The head of the PLO General Delegation to the US, Dr. Husam Zomlot, neither confirmed nor denied the report, saying only that if Washington decides to cut funding to the PA it would damage American interests in region and its vision of a two-state solution.

"If the US freezes its funding it means its freezing its vision," Zomlot told i24NEWS, calling any decision to freeze funding "very regrettable" and "very harmful and damaging to the US's interests and its allies' [interests]."

Zomlot further stated that "using financial means as a political tool and financial pressure as a political tool does not work," adding that such a move would not hinder the PA's legitimacy in the region.

"What will be affected is peace, not us," Zomlot asserted.

AP Photo/Evan Vucci, File

The United States was, until now, the world’s largest financial backer of the PA. Although it did not provide the PA direct budgetary assistance, unlike the European Union, it contributed massive funds for humanitarian projects in the West Bank and Gaza Strip as well as for UNRWA, the UN’s Palestinian refugee agency.

The total aid budget requested by the State Department for fiscal years 2018 and 2019 stood at $215 million annually for projects designed to boost the Palestinian economy, develop infrastructure, and boost institutional capacity among other goals.

The suspension of this aid means the Secretary of State has not certified that the Palestinian Authority has taken the steps the Taylor Force Act demanded. Palestinian Authority President Mahmoud Abbas has defended these payments as “social responsibility”.

The committee aide also confirmed that the State Department has submitted to Congress its criteria for determining assistance that directly benefits the Palestinian Authority, as the act required. The US State Department declined to share this unclassified report.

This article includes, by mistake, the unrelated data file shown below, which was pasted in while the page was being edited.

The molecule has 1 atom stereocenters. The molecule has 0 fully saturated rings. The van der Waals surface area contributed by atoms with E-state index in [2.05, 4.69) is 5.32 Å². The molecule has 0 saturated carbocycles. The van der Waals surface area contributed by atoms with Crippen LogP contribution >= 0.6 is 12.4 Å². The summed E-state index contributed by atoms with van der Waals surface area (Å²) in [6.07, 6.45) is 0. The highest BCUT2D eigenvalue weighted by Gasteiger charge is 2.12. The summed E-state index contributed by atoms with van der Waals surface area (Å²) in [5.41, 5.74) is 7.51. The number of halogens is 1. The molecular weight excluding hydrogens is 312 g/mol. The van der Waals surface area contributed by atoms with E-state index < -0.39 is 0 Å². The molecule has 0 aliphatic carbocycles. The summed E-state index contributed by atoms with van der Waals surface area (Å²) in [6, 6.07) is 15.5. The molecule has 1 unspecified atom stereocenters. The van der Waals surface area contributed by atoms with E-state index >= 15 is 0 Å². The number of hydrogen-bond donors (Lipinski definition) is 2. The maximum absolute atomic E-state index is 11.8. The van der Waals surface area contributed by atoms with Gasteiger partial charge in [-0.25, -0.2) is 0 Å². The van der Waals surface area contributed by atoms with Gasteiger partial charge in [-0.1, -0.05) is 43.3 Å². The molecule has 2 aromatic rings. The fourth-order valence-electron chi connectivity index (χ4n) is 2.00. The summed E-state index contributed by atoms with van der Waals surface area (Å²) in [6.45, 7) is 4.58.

The PA has long had a policy of paying stipends to convicted terrorists in Israeli jails and to the families of dead militants. In 2017, the total budget for “prisoners’ payments” stood at $345 million, equivalent to half of the international contributions to the PA’s budget. The stipend is pegged to the length of the convicted terrorists’ prison sentences, meaning it is indirectly pegged to the severity of the crime.

The Trump administration slashed US payments to UNRWA in January 2018. UNRWA says $305 million have been withheld, plunging the agency into its “largest funding crisis ever” and forcing it to scramble for emergency contributions from other nations.

The funding cut comes at a time of an unprecedented diplomatic crisis between the United States and the PA, which is boycotting Trump administration officials and rejecting in advance the Israeli-Palestinian peace plan they intend to launch soon.

Eylon Levy is the i24NEWS investigative reporter. Follow him on Twitter @EylonALevy.

Senior Middle East Correspondent Mohammed al-Kassim and Junior Middle East Correspondent Emily Rose contributed to this report.